Washington CNN  — 

President Barack Obama and other world leaders huddled in a remote Bavarian castle Sunday, debating a way forward in Ukraine after economic sanctions failed to stop Russia’s advances in the eastern part of that country.

Ensconced in the Schloss Elmau hotel high in the southern German Alps, Obama was expected to urge his European counterparts to extend sanctions on Russia, which have weakened the ruble and caused some discontent among the Russian population, administration officials said.

Obama must persuade his European counterparts to extend the Russian sanctions, even as the White House admits those measures have done little to slow the campaign of Russian-backed separatists along the border with Ukraine, where thousands have died since the conflict began last year.

Obama must also shore up support among U.S. allies for his strategy against ISIS terrorists in Syria and Iraq, where the fall of Ramadi has prompted new calls for ramped-up assistance to the Iraqi military and Sunni fighters in Anbar province.

Obama planned to meet with Iraqi Prime Minister Haider al-Abadi in Germany on Monday. Al-Abadi was expected to press the United States for more equipment he says is desperately needed to combat ISIS advances.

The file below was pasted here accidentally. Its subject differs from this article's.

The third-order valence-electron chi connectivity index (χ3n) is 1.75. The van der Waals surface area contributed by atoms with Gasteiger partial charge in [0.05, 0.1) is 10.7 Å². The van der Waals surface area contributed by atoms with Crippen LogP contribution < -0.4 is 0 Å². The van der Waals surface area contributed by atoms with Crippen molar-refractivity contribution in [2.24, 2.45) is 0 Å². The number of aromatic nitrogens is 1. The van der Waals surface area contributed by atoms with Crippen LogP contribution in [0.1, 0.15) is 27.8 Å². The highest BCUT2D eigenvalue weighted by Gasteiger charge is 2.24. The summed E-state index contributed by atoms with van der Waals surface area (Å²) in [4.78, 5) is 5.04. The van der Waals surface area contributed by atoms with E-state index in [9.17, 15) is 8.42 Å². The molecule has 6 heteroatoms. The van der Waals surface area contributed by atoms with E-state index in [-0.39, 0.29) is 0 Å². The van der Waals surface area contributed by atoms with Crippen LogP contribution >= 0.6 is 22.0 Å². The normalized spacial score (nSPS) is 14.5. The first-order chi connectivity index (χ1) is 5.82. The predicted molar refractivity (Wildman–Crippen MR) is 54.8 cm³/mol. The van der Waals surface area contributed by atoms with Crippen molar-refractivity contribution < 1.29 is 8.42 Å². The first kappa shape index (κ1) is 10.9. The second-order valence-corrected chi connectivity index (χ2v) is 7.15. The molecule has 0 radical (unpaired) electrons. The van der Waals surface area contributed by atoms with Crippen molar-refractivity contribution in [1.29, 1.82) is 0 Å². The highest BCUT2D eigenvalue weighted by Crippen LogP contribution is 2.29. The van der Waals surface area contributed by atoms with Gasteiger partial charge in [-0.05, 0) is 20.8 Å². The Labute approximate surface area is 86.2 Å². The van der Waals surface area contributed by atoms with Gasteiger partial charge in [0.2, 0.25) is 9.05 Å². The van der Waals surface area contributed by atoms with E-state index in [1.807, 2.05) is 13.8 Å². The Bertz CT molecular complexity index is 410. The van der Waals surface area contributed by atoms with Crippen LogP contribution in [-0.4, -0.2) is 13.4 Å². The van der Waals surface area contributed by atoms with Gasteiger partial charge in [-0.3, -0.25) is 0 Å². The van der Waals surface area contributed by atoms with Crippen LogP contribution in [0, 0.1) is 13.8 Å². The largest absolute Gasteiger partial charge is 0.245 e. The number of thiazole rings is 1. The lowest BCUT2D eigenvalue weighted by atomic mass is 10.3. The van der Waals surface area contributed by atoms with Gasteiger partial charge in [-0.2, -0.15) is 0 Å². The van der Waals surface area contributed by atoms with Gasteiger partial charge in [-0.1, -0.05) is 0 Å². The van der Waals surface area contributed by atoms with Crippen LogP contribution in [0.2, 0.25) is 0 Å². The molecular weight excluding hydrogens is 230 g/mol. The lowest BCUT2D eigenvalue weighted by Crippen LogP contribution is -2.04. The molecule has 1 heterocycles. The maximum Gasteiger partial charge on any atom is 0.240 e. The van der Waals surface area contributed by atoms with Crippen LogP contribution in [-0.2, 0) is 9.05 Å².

But Obama isn’t likely to announce any new assistance to Iraq this weekend, according to the officials, who say the administration is continually assessing its training and equipment shipments to Baghdad.

Obama also has been reluctant to provide lethal aid to Ukrainian troops, currently engaged in some of the fiercest fighting in their conflict with Russian-backed separatists since a rocky ceasefire deal was agreed to in February.

Vice President Joe Biden, speaking last month in Washington, said the shipments were still under consideration, and senior members of Obama’s administration – including Defense Secretary Ash Carter and Joint Chiefs Chairman Gen. Martin Dempsey – have voiced openness to arms shipments.

But European leaders, led by Merkel, have fiercely opposed lethal aid out of fear the violence could escalate.

Any decision on sending arms to Ukraine appeared unlikely at the G7 meeting.

“I think our general view is ‘steady as she goes’ on that front,” said Charles Kupchan, Obama’s senior director for European affairs. “We’ve always said that we favor and are pushing toward a diplomatic settlement to the crisis.”

A diplomatic solution to the crisis in Ukraine as so far evaded Western leaders, who attempted to broker a ceasefire earlier this year in Belarus. Since then, there have been multiple violations to the so-called Minsk Agreement, including advances by heavy weaponry. Observers near the eastern city of Donetsk reported heavy artillery fire Wednesday, saying it was some of the worst fighting since the agreement was declared.